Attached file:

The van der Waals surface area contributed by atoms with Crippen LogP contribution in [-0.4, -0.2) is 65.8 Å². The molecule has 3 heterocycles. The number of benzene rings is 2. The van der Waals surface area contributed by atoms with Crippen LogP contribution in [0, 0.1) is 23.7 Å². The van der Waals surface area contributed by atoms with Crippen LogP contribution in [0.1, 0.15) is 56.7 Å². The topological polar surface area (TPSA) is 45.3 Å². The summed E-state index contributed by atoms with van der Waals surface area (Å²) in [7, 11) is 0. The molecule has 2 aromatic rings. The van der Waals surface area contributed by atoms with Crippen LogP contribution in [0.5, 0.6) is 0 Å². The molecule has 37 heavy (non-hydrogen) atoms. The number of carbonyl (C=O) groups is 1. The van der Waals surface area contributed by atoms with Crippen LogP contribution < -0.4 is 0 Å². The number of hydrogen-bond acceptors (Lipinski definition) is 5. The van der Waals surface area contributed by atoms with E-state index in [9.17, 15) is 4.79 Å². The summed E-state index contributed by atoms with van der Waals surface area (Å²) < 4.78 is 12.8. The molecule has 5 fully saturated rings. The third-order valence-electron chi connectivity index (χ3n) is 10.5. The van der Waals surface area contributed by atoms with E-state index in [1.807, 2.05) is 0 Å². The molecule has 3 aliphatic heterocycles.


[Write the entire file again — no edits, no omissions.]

The van der Waals surface area contributed by atoms with Crippen LogP contribution in [-0.4, -0.2) is 65.8 Å². The molecule has 3 heterocycles. The number of benzene rings is 2. The van der Waals surface area contributed by atoms with Crippen LogP contribution in [0, 0.1) is 23.7 Å². The van der Waals surface area contributed by atoms with Crippen LogP contribution in [0.1, 0.15) is 56.7 Å². The topological polar surface area (TPSA) is 45.3 Å². The summed E-state index contributed by atoms with van der Waals surface area (Å²) in [7, 11) is 0. The molecule has 2 aromatic rings. The van der Waals surface area contributed by atoms with Crippen LogP contribution in [0.5, 0.6) is 0 Å². The molecule has 37 heavy (non-hydrogen) atoms. The number of carbonyl (C=O) groups is 1. The van der Waals surface area contributed by atoms with Crippen LogP contribution < -0.4 is 0 Å². The number of hydrogen-bond acceptors (Lipinski definition) is 5. The van der Waals surface area contributed by atoms with E-state index in [9.17, 15) is 4.79 Å². The summed E-state index contributed by atoms with van der Waals surface area (Å²) < 4.78 is 12.8. The molecule has 5 fully saturated rings. The third-order valence-electron chi connectivity index (χ3n) is 10.5. The van der Waals surface area contributed by atoms with E-state index in [1.807, 2.05) is 0 Å². The molecule has 3 aliphatic heterocycles.